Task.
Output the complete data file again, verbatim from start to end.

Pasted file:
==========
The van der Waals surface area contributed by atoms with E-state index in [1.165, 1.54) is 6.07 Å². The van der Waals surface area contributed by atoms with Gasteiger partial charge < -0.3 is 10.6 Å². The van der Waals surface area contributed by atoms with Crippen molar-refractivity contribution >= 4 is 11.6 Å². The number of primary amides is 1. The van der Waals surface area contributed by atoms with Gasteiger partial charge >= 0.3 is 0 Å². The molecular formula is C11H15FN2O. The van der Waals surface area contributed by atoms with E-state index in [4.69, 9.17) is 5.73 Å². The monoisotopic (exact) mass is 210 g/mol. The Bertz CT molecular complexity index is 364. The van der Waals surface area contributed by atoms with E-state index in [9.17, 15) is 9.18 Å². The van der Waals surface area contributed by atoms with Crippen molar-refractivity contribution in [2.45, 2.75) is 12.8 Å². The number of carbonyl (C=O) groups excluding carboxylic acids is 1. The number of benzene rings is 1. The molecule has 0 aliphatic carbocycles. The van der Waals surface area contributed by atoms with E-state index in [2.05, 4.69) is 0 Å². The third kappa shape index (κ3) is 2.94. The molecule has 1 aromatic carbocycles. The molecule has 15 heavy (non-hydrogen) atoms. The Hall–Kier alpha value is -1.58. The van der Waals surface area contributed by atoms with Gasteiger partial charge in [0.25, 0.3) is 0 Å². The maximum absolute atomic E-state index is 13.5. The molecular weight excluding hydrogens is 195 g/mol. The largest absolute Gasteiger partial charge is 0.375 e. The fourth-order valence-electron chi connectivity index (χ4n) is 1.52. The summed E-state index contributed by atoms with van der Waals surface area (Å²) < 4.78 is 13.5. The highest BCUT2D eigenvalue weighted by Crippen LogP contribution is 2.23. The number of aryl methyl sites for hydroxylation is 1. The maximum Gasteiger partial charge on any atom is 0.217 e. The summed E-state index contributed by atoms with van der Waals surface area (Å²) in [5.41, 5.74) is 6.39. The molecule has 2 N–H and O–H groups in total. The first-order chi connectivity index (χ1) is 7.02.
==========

The van der Waals surface area contributed by atoms with E-state index in [1.165, 1.54) is 6.07 Å². The van der Waals surface area contributed by atoms with Gasteiger partial charge < -0.3 is 10.6 Å². The van der Waals surface area contributed by atoms with Crippen molar-refractivity contribution >= 4 is 11.6 Å². The number of primary amides is 1. The van der Waals surface area contributed by atoms with Gasteiger partial charge >= 0.3 is 0 Å². The molecular formula is C11H15FN2O. The van der Waals surface area contributed by atoms with E-state index in [4.69, 9.17) is 5.73 Å². The monoisotopic (exact) mass is 210 g/mol. The Bertz CT molecular complexity index is 364. The van der Waals surface area contributed by atoms with E-state index in [9.17, 15) is 9.18 Å². The van der Waals surface area contributed by atoms with Crippen molar-refractivity contribution in [2.45, 2.75) is 12.8 Å². The number of carbonyl (C=O) groups excluding carboxylic acids is 1. The number of benzene rings is 1. The molecule has 0 aliphatic carbocycles. The van der Waals surface area contributed by atoms with E-state index in [2.05, 4.69) is 0 Å². The third kappa shape index (κ3) is 2.94. The molecule has 1 aromatic carbocycles. The molecule has 15 heavy (non-hydrogen) atoms. The Hall–Kier alpha value is -1.58. The van der Waals surface area contributed by atoms with Gasteiger partial charge in [0.25, 0.3) is 0 Å². The maximum absolute atomic E-state index is 13.5. The molecular weight excluding hydrogens is 195 g/mol. The largest absolute Gasteiger partial charge is 0.375 e. The fourth-order valence-electron chi connectivity index (χ4n) is 1.52. The summed E-state index contributed by atoms with van der Waals surface area (Å²) < 4.78 is 13.5. The highest BCUT2D eigenvalue weighted by Crippen LogP contribution is 2.23. The number of aryl methyl sites for hydroxylation is 1. The maximum Gasteiger partial charge on any atom is 0.217 e. The summed E-state index contributed by atoms with van der Waals surface area (Å²) in [5.41, 5.74) is 6.39. The molecule has 2 N–H and O–H groups in total. The first-order chi connectivity index (χ1) is 7.02.